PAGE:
Charles Glover has an extensively well researched and impressively well written report in the Financial Times Magazine on the transformation of nationalist and extremist hate groups in Russia into terrorist organizations, sometimes with the assistance of the state. Recommended reading in full.
A simple Google search of the NSO is illuminating. It has existed since 2004, and has been far from publicity-shy. Not content with publishing its violent exploits and paramilitary-style training on the internet, in 2007 it even feautured in a Sky TV series about gangs. This high profile is another incongruous element of the NSO, says Sergei Belikov, another lawyer, who recently withdrew from the NSO case for “personal reasons”. That the group survived so long, given its high profile, troubles him.
“They were essentially a terrorist group, and they were well-known to everyone. And nobody touched them. I find that puzzling,” says Belikov. “I would think that for whatever reason, the existence of such a gang might have served the purposes of the state, and that is why they were allowed to exist.”
The only person who is alive, not on trial or in prison, and able to answer the numerous questions about the group, is the gang’s former leader, Dmitry Rumyantsev. He left in 2008 after he was accused of not sharing his comrades’ radical ambitions, and ceded leadership to Bazilev. Rumyantsev’s blog posts on the white-power website ns-wap.info allude fairly blatantly to the group’s high-level backing. For instance, he claims that had he been allowed to stay as leader, “those who protected me would have protected the NSO, on the condition that they didn’t commit murders”.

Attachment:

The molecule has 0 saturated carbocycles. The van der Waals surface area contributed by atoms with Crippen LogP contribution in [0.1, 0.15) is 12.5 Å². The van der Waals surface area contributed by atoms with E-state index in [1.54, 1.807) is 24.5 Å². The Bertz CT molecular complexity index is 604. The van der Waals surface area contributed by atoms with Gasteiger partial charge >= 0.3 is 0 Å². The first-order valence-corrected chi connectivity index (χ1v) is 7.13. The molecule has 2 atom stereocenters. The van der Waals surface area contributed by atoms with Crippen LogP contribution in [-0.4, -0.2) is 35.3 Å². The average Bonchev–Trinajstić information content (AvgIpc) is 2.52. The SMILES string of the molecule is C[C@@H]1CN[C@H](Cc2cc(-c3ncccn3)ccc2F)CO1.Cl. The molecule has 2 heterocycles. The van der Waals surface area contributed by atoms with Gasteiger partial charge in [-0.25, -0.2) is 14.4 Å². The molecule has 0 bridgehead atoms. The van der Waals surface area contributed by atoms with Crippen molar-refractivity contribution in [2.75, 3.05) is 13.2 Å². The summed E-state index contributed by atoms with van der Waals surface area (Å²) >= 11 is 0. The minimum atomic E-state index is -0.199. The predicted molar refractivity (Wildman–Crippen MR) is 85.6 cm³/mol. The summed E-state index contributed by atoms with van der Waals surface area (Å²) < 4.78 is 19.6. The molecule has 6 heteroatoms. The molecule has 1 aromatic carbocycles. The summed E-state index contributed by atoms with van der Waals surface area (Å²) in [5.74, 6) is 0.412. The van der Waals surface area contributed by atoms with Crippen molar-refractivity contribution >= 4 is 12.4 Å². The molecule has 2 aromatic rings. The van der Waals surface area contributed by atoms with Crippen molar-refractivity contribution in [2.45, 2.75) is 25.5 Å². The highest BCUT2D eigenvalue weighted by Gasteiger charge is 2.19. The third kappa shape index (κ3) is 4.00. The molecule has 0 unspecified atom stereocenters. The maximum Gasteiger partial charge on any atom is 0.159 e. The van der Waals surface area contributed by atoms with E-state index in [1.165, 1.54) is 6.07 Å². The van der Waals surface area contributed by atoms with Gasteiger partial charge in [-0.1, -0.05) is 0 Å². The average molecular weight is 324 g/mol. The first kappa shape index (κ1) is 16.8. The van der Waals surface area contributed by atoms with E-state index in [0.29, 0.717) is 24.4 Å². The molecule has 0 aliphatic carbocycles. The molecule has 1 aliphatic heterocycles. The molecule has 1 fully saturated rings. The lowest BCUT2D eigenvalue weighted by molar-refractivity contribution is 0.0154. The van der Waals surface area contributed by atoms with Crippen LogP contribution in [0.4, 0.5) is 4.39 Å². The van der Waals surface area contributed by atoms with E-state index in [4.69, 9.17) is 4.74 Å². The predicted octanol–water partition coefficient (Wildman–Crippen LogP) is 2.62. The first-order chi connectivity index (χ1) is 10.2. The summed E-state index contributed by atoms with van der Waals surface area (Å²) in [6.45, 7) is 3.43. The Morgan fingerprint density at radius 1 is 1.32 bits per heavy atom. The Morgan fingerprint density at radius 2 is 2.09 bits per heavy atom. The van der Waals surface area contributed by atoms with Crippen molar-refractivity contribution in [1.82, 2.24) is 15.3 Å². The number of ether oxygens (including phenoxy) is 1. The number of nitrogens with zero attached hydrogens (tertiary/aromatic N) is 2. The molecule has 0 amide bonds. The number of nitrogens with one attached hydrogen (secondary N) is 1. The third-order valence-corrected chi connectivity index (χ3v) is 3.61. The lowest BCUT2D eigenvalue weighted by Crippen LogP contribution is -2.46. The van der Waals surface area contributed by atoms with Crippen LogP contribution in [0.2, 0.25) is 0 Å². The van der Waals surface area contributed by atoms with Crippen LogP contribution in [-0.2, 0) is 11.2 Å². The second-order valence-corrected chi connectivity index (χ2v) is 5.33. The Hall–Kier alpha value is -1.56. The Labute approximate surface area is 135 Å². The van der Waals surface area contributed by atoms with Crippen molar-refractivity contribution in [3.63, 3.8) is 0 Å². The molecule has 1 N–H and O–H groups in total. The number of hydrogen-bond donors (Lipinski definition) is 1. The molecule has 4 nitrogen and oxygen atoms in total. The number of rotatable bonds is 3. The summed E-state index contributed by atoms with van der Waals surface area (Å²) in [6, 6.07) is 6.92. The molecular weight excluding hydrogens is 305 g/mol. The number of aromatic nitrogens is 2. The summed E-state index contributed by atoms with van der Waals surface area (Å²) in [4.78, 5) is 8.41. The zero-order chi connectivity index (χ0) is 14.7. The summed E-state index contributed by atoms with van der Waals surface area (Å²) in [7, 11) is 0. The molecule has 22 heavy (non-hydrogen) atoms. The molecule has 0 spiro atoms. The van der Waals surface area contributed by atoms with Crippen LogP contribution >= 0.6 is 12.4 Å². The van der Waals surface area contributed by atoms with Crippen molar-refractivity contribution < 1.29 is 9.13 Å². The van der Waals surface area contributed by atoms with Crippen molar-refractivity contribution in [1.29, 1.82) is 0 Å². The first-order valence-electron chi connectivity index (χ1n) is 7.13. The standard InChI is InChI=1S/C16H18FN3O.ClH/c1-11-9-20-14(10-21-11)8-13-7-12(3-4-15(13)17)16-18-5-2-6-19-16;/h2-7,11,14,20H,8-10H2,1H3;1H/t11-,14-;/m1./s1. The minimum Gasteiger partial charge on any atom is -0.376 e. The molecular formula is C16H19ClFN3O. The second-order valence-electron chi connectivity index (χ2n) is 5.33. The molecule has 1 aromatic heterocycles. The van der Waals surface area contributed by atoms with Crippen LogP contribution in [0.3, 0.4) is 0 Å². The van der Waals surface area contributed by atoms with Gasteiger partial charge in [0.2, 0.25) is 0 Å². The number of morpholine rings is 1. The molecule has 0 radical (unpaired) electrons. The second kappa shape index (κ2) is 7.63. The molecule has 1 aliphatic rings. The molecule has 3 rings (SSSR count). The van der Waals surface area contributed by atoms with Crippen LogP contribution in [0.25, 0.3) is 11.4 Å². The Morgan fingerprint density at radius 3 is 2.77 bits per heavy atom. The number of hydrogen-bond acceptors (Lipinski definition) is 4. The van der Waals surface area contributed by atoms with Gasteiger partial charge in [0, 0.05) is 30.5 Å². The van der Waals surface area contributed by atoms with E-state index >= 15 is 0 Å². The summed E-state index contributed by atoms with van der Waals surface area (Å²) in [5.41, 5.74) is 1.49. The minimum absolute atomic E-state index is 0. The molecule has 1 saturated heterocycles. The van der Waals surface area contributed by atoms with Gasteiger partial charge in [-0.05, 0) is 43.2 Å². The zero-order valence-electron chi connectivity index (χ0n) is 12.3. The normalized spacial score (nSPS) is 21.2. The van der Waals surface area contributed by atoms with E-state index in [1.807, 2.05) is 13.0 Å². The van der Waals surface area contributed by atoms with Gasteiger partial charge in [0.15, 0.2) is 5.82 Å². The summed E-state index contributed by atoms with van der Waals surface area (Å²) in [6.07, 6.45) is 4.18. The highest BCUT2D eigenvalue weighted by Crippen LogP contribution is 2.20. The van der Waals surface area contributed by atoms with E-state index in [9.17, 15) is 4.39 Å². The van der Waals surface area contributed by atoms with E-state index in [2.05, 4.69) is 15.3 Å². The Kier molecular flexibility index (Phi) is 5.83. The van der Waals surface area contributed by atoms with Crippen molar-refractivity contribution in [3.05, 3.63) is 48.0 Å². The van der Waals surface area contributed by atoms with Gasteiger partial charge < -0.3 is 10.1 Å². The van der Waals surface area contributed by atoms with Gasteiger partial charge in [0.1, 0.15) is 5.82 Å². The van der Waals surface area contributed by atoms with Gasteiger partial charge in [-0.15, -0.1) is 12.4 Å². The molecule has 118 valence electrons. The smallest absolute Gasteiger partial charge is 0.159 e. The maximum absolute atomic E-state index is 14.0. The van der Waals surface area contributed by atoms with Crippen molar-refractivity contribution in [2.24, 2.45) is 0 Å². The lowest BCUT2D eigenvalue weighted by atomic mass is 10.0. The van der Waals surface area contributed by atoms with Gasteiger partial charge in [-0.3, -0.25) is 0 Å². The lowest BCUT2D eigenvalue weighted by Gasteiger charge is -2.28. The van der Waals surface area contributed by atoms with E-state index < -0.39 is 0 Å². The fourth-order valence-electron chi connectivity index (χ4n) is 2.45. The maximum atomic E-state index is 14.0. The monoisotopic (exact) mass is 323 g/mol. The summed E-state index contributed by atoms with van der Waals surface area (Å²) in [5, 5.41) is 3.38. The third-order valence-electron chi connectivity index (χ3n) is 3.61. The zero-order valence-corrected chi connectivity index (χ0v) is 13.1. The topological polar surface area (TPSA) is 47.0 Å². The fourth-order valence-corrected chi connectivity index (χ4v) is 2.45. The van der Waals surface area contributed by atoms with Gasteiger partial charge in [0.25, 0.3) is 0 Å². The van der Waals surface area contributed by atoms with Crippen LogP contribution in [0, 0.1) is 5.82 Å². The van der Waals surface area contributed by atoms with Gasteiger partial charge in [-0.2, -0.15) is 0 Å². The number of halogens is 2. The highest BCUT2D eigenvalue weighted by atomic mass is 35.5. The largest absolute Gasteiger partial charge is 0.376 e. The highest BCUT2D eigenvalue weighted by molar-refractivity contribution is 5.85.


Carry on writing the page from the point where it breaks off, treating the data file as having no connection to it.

Bazilev, he said, “was a very talented propagandist and national socialist. But at some point he became completely fucked in the head. He became convinced that by killing a few dozen Tajik migrants, he would put the regime on its back.”